Current political conservative rhetoric typically bashes the government’s regulatory role and promotes a completely free market economy. This view, which became very popular with Ronald Reagan, fails from the perspective of negative externalities and a lack of full cost consideration. If the US had a completely free market, business would be able to rape and pillage land to access mineral reserves, such as fossil fuels to feed our growing population and economy. Fortunately, for the environment, the US government has put in place a series of laws, which protect people, air, land and water. However, these laws and regulations are the very reason why we have climate deniers. Any group (governmental, non-profit, or business) which has a cost presented to it, through legislation or possible action, has a vested interested (benefit) from not having that action completed, this is why corporations have hired people like Seitz, Singer, Nierenberg and others to spread doubt.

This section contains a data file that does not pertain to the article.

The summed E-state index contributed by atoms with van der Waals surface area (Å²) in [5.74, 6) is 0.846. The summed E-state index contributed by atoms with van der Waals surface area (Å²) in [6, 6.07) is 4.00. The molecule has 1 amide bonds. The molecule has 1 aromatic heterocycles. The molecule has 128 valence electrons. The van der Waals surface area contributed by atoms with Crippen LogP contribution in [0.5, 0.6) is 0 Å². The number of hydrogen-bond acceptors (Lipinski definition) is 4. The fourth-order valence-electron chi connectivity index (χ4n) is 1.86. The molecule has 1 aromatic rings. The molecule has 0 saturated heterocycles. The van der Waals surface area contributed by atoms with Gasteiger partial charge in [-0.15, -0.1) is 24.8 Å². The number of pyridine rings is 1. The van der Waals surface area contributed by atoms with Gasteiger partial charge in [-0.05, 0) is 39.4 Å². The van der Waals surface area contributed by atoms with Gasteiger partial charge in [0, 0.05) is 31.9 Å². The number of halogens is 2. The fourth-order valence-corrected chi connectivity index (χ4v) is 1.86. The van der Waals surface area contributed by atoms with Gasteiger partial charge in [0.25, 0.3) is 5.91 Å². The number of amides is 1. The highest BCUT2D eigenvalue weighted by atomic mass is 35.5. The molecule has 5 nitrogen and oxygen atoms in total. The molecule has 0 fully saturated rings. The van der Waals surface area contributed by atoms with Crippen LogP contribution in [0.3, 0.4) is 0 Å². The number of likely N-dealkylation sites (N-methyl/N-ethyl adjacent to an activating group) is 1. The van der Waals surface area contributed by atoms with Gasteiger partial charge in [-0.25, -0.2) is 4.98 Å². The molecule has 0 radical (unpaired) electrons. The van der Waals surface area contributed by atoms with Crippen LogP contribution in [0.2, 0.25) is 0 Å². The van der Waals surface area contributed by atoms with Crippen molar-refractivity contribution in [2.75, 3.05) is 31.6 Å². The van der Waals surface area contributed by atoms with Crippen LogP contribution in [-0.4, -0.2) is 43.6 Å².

These people such as Fred Seitz and Fred Singer (as described in Merchants of Doubt) are essentially climate hit-men, old reputable scientists working to promote the interest of corporations looking to profit from resource extraction or products that damage personal/environmental health (ie. Cigarettes or DDT). These corporations have a vested interest in avoiding the added externalities of their products, and thus are willing to spend millions of dollars to prevent any kind of environmental or health governmental action. This is where the media begins to unfairly represent climate change. Journalists are used to presenting two sides of any argument from neighborhood parks to health care, journalists attempt to cover both sides of the story. They are mistaken then when they attempt to do the same with climate change or scientific issues in general. Seeing as the public does not read scientific journals, Seitz, Singer, and others are able to insert their propaganda into the mass media. This leads to bias in the media in how climate change deniers are presented to the public. Deniers are typically given equal time and reputation for a factually incorrect viewpoint. This is the first step that must change in order to help the public understand the degree of certainty that we have (as scientists) in the current research on climate. (See John Oliver’s show here for a more accurate, and comic, representation of a debate)